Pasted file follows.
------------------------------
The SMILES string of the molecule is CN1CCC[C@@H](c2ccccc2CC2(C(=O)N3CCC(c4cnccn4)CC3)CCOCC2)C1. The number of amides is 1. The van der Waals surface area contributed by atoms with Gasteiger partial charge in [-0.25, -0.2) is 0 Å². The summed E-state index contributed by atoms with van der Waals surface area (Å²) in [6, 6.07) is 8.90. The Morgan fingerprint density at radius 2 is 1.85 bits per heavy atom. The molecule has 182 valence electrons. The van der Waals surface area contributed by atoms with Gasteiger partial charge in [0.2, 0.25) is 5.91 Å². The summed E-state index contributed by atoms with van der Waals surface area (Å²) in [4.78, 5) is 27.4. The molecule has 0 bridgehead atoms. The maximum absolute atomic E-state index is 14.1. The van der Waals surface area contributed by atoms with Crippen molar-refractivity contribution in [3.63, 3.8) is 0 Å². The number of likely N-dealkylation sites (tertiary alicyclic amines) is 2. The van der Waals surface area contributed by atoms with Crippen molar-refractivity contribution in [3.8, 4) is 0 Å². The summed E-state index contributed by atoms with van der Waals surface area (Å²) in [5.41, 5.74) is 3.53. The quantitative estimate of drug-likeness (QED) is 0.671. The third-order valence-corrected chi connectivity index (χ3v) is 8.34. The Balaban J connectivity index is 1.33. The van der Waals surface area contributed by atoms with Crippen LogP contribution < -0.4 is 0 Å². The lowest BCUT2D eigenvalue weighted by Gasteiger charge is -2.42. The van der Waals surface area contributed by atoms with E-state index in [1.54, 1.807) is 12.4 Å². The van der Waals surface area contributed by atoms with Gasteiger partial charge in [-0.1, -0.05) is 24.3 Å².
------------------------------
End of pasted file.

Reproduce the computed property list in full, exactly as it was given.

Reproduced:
The SMILES string of the molecule is CN1CCC[C@@H](c2ccccc2CC2(C(=O)N3CCC(c4cnccn4)CC3)CCOCC2)C1. The number of amides is 1. The van der Waals surface area contributed by atoms with Gasteiger partial charge in [-0.25, -0.2) is 0 Å². The summed E-state index contributed by atoms with van der Waals surface area (Å²) in [6, 6.07) is 8.90. The Morgan fingerprint density at radius 2 is 1.85 bits per heavy atom. The molecule has 182 valence electrons. The van der Waals surface area contributed by atoms with Gasteiger partial charge in [0.2, 0.25) is 5.91 Å². The summed E-state index contributed by atoms with van der Waals surface area (Å²) in [4.78, 5) is 27.4. The molecule has 0 bridgehead atoms. The maximum absolute atomic E-state index is 14.1. The van der Waals surface area contributed by atoms with Crippen molar-refractivity contribution in [3.63, 3.8) is 0 Å². The number of likely N-dealkylation sites (tertiary alicyclic amines) is 2. The van der Waals surface area contributed by atoms with Crippen molar-refractivity contribution in [3.8, 4) is 0 Å². The summed E-state index contributed by atoms with van der Waals surface area (Å²) in [5.41, 5.74) is 3.53. The quantitative estimate of drug-likeness (QED) is 0.671. The third-order valence-corrected chi connectivity index (χ3v) is 8.34. The Balaban J connectivity index is 1.33. The van der Waals surface area contributed by atoms with Crippen LogP contribution < -0.4 is 0 Å². The lowest BCUT2D eigenvalue weighted by Gasteiger charge is -2.42. The van der Waals surface area contributed by atoms with E-state index in [1.54, 1.807) is 12.4 Å². The van der Waals surface area contributed by atoms with Gasteiger partial charge in [-0.1, -0.05) is 24.3 Å².